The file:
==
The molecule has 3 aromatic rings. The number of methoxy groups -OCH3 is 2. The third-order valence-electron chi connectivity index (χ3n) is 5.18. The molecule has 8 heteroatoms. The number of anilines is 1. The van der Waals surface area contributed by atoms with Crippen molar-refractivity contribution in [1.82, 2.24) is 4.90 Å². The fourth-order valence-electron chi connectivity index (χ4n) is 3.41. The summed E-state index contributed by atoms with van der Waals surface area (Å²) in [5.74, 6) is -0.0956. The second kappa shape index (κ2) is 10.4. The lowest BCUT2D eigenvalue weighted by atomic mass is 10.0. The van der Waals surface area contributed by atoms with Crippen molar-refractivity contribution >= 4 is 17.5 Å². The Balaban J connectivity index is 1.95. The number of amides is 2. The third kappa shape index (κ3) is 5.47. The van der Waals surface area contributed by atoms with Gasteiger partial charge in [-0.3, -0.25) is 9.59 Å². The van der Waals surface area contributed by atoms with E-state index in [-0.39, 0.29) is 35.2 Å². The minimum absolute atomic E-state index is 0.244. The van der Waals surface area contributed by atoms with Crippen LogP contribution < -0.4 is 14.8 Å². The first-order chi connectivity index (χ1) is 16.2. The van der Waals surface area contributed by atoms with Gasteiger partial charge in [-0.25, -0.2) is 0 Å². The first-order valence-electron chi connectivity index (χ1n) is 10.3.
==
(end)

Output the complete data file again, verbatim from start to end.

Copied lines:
The molecule has 3 aromatic rings. The number of methoxy groups -OCH3 is 2. The third-order valence-electron chi connectivity index (χ3n) is 5.18. The molecule has 8 heteroatoms. The number of anilines is 1. The van der Waals surface area contributed by atoms with Crippen molar-refractivity contribution in [1.82, 2.24) is 4.90 Å². The fourth-order valence-electron chi connectivity index (χ4n) is 3.41. The summed E-state index contributed by atoms with van der Waals surface area (Å²) in [5.74, 6) is -0.0956. The second kappa shape index (κ2) is 10.4. The lowest BCUT2D eigenvalue weighted by atomic mass is 10.0. The van der Waals surface area contributed by atoms with Crippen molar-refractivity contribution >= 4 is 17.5 Å². The Balaban J connectivity index is 1.95. The number of amides is 2. The third kappa shape index (κ3) is 5.47. The van der Waals surface area contributed by atoms with Gasteiger partial charge in [-0.3, -0.25) is 9.59 Å². The van der Waals surface area contributed by atoms with E-state index in [-0.39, 0.29) is 35.2 Å². The minimum absolute atomic E-state index is 0.244. The van der Waals surface area contributed by atoms with Crippen LogP contribution < -0.4 is 14.8 Å². The first-order chi connectivity index (χ1) is 16.2. The van der Waals surface area contributed by atoms with Gasteiger partial charge in [-0.25, -0.2) is 0 Å². The first-order valence-electron chi connectivity index (χ1n) is 10.3.